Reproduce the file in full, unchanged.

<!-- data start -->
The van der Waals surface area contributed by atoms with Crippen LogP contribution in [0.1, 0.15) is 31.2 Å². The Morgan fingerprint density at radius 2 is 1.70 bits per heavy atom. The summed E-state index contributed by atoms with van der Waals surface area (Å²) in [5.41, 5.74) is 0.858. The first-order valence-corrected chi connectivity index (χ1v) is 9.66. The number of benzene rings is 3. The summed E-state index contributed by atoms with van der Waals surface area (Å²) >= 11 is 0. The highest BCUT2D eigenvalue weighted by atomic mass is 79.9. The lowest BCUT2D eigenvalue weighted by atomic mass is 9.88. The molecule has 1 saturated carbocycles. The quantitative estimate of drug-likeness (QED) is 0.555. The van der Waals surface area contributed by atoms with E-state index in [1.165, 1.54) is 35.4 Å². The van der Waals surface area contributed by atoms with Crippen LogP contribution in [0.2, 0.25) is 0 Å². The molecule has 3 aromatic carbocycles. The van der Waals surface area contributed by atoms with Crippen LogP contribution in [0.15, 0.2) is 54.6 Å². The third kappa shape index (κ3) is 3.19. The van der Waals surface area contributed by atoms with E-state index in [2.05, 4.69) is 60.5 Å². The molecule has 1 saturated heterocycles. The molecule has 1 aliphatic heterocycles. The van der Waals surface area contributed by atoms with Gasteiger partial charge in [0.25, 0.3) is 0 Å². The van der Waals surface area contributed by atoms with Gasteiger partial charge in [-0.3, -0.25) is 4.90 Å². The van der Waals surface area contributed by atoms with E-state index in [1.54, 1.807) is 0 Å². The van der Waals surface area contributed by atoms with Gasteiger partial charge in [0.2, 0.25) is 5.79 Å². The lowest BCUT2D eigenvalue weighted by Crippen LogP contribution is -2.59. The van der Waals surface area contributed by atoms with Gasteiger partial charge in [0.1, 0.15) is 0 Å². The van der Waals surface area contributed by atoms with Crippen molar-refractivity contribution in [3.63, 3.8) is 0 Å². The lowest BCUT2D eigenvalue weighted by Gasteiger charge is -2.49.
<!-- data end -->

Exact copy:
The van der Waals surface area contributed by atoms with Crippen LogP contribution in [0.1, 0.15) is 31.2 Å². The Morgan fingerprint density at radius 2 is 1.70 bits per heavy atom. The summed E-state index contributed by atoms with van der Waals surface area (Å²) in [5.41, 5.74) is 0.858. The first-order valence-corrected chi connectivity index (χ1v) is 9.66. The number of benzene rings is 3. The summed E-state index contributed by atoms with van der Waals surface area (Å²) >= 11 is 0. The highest BCUT2D eigenvalue weighted by atomic mass is 79.9. The lowest BCUT2D eigenvalue weighted by atomic mass is 9.88. The molecule has 1 saturated carbocycles. The quantitative estimate of drug-likeness (QED) is 0.555. The van der Waals surface area contributed by atoms with E-state index in [1.165, 1.54) is 35.4 Å². The van der Waals surface area contributed by atoms with Crippen LogP contribution in [0.2, 0.25) is 0 Å². The molecule has 3 aromatic carbocycles. The van der Waals surface area contributed by atoms with Crippen LogP contribution in [0.15, 0.2) is 54.6 Å². The third kappa shape index (κ3) is 3.19. The van der Waals surface area contributed by atoms with E-state index in [2.05, 4.69) is 60.5 Å². The molecule has 1 saturated heterocycles. The molecule has 1 aliphatic heterocycles. The van der Waals surface area contributed by atoms with Gasteiger partial charge in [0.25, 0.3) is 0 Å². The van der Waals surface area contributed by atoms with Gasteiger partial charge in [-0.3, -0.25) is 4.90 Å². The van der Waals surface area contributed by atoms with E-state index in [1.54, 1.807) is 0 Å². The van der Waals surface area contributed by atoms with Gasteiger partial charge in [0.2, 0.25) is 5.79 Å². The lowest BCUT2D eigenvalue weighted by Crippen LogP contribution is -2.59. The van der Waals surface area contributed by atoms with Gasteiger partial charge in [0.1, 0.15) is 0 Å². The van der Waals surface area contributed by atoms with Crippen molar-refractivity contribution in [3.63, 3.8) is 0 Å². The lowest BCUT2D eigenvalue weighted by Gasteiger charge is -2.49.